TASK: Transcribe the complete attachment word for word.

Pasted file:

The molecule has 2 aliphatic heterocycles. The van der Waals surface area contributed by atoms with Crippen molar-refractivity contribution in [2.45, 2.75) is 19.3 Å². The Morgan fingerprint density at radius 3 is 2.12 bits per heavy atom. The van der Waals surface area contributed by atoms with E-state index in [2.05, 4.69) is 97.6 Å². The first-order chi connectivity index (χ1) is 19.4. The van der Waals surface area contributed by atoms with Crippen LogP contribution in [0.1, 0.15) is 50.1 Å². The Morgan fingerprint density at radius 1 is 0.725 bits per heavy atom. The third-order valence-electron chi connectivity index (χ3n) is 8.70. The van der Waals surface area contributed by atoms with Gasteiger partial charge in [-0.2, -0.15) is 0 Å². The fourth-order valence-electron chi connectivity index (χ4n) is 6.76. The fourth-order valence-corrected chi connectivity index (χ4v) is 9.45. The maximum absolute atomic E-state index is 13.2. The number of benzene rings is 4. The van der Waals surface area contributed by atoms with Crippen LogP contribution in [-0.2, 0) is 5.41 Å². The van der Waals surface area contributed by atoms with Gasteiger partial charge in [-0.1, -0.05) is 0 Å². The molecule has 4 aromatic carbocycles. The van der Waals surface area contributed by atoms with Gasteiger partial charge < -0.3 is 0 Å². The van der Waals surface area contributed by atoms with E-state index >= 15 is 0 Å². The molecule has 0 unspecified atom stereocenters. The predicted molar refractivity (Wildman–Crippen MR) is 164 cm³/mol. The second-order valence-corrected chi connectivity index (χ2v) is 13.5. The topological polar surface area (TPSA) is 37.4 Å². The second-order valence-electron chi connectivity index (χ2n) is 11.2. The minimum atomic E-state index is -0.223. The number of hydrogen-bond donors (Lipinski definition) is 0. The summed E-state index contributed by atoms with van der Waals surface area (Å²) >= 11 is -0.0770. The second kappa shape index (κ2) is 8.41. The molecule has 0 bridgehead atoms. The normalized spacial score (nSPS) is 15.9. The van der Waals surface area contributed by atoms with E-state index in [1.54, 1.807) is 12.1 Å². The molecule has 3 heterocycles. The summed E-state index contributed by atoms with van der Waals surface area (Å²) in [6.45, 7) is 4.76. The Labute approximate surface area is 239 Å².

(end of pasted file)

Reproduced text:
The molecule has 2 aliphatic heterocycles. The van der Waals surface area contributed by atoms with Crippen molar-refractivity contribution in [2.45, 2.75) is 19.3 Å². The Morgan fingerprint density at radius 3 is 2.12 bits per heavy atom. The van der Waals surface area contributed by atoms with E-state index in [2.05, 4.69) is 97.6 Å². The first-order chi connectivity index (χ1) is 19.4. The van der Waals surface area contributed by atoms with Crippen LogP contribution in [0.1, 0.15) is 50.1 Å². The Morgan fingerprint density at radius 1 is 0.725 bits per heavy atom. The third-order valence-electron chi connectivity index (χ3n) is 8.70. The van der Waals surface area contributed by atoms with Gasteiger partial charge in [-0.2, -0.15) is 0 Å². The fourth-order valence-electron chi connectivity index (χ4n) is 6.76. The fourth-order valence-corrected chi connectivity index (χ4v) is 9.45. The maximum absolute atomic E-state index is 13.2. The number of benzene rings is 4. The van der Waals surface area contributed by atoms with Crippen LogP contribution in [-0.2, 0) is 5.41 Å². The van der Waals surface area contributed by atoms with Gasteiger partial charge in [-0.1, -0.05) is 0 Å². The molecule has 4 aromatic carbocycles. The van der Waals surface area contributed by atoms with Gasteiger partial charge < -0.3 is 0 Å². The van der Waals surface area contributed by atoms with E-state index >= 15 is 0 Å². The molecule has 0 unspecified atom stereocenters. The predicted molar refractivity (Wildman–Crippen MR) is 164 cm³/mol. The second-order valence-corrected chi connectivity index (χ2v) is 13.5. The topological polar surface area (TPSA) is 37.4 Å². The second-order valence-electron chi connectivity index (χ2n) is 11.2. The minimum atomic E-state index is -0.223. The number of hydrogen-bond donors (Lipinski definition) is 0. The summed E-state index contributed by atoms with van der Waals surface area (Å²) >= 11 is -0.0770. The second kappa shape index (κ2) is 8.41. The molecule has 0 bridgehead atoms. The normalized spacial score (nSPS) is 15.9. The van der Waals surface area contributed by atoms with E-state index in [1.54, 1.807) is 12.1 Å². The molecule has 3 heterocycles. The summed E-state index contributed by atoms with van der Waals surface area (Å²) in [6.45, 7) is 4.76. The Labute approximate surface area is 239 Å².